Production cross-sections of neutron-rich Pb and Bi isotopes in the fragmentation of 238U
ABSTRACT Neutron-rich lead and bismuth isotopes have been produced by cold-fragmentation reactions induced by 238U projectiles at 1A GeV impinging on a beryllium target. The high-resolving power FRagment Separator (FRS) at GSI allowed
us to identify and determine the production cross-sections of 43 nuclei, nine of them for the first time ( 216, 217, 218, 219Pb and 219, 220, 221, 222, 223Bi . These data are compared to other previously measured cross-sections in similar reactions and model calculations.
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ABSTRACT: 238U projectile fragments have been created at the entrance of the fragment separator FRS, spatially separated in flight within 0.45 μs and injected into the storage-cooler ring ESR at 7.9 Tm corresponding to about 70% light velocity. Accurate new mass values and lifetime information of the stored exotic nuclei in the element range from platinum to uranium have been obtained with single-particle Schottky spectrometry. In this experiment the new isotopes of 236Ac, 224At, 221Po, 222Po, and 213Tl were discovered. The isotopes were unambiguously identified and their masses measured. In addition, the time-correlated data have provided information on the lifetime of the new nuclides. The discovery of isotopes along with accurate mass measurement has been achieved for the first time at the FRS-ESR facility. The results will contribute to the knowledge of the decay products from the r-process nuclei and enable a crucial test of the predictive power of modern nuclear mass and half-life models.Physics Letters B 03/2010; 691:234-237. DOI:10.1016/j.physletb.2010.05.078 · 6.02 Impact Factor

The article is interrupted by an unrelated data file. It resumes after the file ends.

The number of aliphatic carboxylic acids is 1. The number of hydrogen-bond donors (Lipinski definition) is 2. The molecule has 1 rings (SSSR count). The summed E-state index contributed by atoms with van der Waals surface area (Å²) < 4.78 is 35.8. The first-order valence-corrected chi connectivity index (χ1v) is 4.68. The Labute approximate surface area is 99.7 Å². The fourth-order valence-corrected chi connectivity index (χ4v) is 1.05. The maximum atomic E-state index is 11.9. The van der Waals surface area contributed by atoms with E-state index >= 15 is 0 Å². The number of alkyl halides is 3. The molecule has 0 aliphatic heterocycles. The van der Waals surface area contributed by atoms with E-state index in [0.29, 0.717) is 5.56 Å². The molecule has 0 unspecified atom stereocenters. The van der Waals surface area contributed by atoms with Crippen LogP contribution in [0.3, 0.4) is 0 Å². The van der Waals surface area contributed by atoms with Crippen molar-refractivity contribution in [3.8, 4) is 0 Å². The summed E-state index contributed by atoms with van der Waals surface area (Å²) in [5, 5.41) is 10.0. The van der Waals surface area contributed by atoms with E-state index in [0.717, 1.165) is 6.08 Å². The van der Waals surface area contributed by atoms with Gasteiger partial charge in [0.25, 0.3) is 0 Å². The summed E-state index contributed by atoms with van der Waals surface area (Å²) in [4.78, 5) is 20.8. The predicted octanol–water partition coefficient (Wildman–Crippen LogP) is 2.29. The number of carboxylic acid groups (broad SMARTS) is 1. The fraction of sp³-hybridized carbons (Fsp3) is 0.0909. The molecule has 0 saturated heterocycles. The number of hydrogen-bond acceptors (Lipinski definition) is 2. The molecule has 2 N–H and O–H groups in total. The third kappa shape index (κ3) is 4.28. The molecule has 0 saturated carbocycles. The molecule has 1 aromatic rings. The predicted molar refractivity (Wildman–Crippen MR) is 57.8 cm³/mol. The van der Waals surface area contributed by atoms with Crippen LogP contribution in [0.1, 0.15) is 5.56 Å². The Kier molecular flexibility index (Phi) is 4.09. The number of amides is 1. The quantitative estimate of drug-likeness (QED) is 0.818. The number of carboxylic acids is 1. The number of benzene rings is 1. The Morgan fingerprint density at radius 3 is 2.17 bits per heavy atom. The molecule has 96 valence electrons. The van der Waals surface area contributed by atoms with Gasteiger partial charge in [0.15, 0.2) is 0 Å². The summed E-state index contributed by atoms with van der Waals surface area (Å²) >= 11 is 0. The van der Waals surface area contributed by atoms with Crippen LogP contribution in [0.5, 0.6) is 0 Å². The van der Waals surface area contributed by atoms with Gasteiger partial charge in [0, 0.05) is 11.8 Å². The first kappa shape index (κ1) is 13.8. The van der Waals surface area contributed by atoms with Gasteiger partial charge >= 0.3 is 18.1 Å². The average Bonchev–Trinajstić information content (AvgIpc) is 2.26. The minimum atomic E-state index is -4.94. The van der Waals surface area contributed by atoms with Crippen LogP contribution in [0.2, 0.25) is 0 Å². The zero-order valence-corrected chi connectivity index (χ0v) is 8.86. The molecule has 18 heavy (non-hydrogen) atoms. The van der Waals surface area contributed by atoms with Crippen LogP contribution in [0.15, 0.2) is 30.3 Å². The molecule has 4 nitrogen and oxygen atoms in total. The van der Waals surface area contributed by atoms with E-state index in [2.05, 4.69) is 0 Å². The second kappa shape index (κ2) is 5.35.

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ABSTRACT: The existence of nuclei with exotic combinations of protons and neutrons provides fundamental information on the forces acting between nucleons. The maximum number of neutrons a given number of protons can bind, neutron drip line1, is only known for the lightest chemical elements, up to oxygen. For heavier elements, the larger its atomic number, the farther from this limit is the most neutron-rich known isotope. The properties of heavy neutron-rich nuclei also have a direct impact on understanding the observed abundances of chemical elements heavier than iron in our Universe. Above half of the abundances of these elements are thought to be produced in rapid-neutron capture reactions, r-process, taking place in violent stellar scenarios2 where heavy neutron-rich nuclei, far beyond the ones known up today, are produced. Here we present a major step forward in the production of heavy neutron-rich nuclei: the discovery of 73 new neutron-rich isotopes of chemical elements between tantalum (Z=72) and actinium (Z=89). This result proves that cold-fragmentation reactions3 at relativistic energies are governed by large fluctuations in isospin and energy dissipation making possible the massive production of heavy neutron-rich nuclei, paving then the way for the full understanding of the origin of the heavier elements in our Universe. It is expected that further studies providing ground and structural properties of the nuclei presented here will reveal further details on the nuclear shell evolution along Z=82 and N=126, but also on the understanding of the stellar nucleosyntheis r-process around the waiting point at A~190 defining the speed of the matter flow towards heavier fissioning nuclei.
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ABSTRACT: The production of heavy neutron-rich nuclei has been investigated using cold-fragmentation reactions of U238 projectiles at relativistic energies. The experiment performed at the high-resolving-power magnetic spectrometer Fragment Separator at GSI made it possible to identify 40 new heavy neutron-rich nuclei: Pt205, Au207-210, Hg211-216, Tl214-217, Pb215-220, Bi219-224, Po223-227, At225-229, Rn230,231, and Fr233. The production cross sections of these nuclei were also determined and used to benchmark reaction codes that predict the production of nuclei far from stability.Physical Review C 10/2010; 82(4). DOI:10.1103/PhysRevC.82.041602 · 3.88 Impact Factor